A Frosty Morning in Pictures

Heavy fog and -4 degrees Celsius temperatures produces a wonderful morning for pictures. On my way out to the bus stop with the kids, I grabbed the camera and snapped several images before the sun (it’s up there somewhere) burned off the fog.

Here are just a few.

A line of trees near the driveway.

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Just For Fun

I just came in from feeding the animals. While I was out, I photographed the wool from yesterday’s shearing. I’m always on the look-out for images that will make great book covers, so while I snapped away, I thought, mmm…wool…perhaps.

Below is the cover I whipped up just to see what a close up shot of wool might look like. This is not an actual book, just a fun let’s see what it looks like thing.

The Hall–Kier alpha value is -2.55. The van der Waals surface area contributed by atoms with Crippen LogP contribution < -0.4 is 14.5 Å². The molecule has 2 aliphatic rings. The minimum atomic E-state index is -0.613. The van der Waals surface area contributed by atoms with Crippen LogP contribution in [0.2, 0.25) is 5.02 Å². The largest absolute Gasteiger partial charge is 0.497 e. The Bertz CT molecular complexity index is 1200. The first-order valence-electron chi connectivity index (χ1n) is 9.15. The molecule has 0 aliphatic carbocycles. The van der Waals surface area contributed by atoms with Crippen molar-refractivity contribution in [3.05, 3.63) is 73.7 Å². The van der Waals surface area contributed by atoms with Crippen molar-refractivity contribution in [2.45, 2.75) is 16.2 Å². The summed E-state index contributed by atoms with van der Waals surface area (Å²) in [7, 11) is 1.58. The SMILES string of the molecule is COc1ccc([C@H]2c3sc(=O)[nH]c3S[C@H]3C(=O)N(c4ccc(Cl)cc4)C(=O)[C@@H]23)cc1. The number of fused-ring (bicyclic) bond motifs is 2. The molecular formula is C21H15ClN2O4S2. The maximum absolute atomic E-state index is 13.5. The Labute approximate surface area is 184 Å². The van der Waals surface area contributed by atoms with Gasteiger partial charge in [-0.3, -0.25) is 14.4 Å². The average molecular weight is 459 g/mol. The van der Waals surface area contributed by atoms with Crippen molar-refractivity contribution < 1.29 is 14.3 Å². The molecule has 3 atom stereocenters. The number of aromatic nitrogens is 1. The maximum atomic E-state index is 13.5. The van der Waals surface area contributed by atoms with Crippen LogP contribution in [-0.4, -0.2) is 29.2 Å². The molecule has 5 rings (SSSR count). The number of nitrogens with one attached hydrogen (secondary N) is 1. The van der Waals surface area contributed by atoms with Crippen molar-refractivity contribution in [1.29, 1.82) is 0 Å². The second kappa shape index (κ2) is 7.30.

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Pen to Pencils

It may be hibernation season for some. Others might curl up with a remote and surf the television channels. In my house, we dust off the sketch books, sharpen our pencils and start creating.

I’ve been drawing for as long as I can remember. Many times I’ve sketched characters or created maps for my stories. For me, writing and sketching go hand and hand. I’ve passed my love for drawing onto my children.

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Exposure Time

I knew it would arrive sooner or later, but like digging out dreaded Christmas decorations, I had put it off for as long as I could. Then one morning I downloaded my messages and found the request sitting there, like a cat with enlarged pupils, ready to pounce.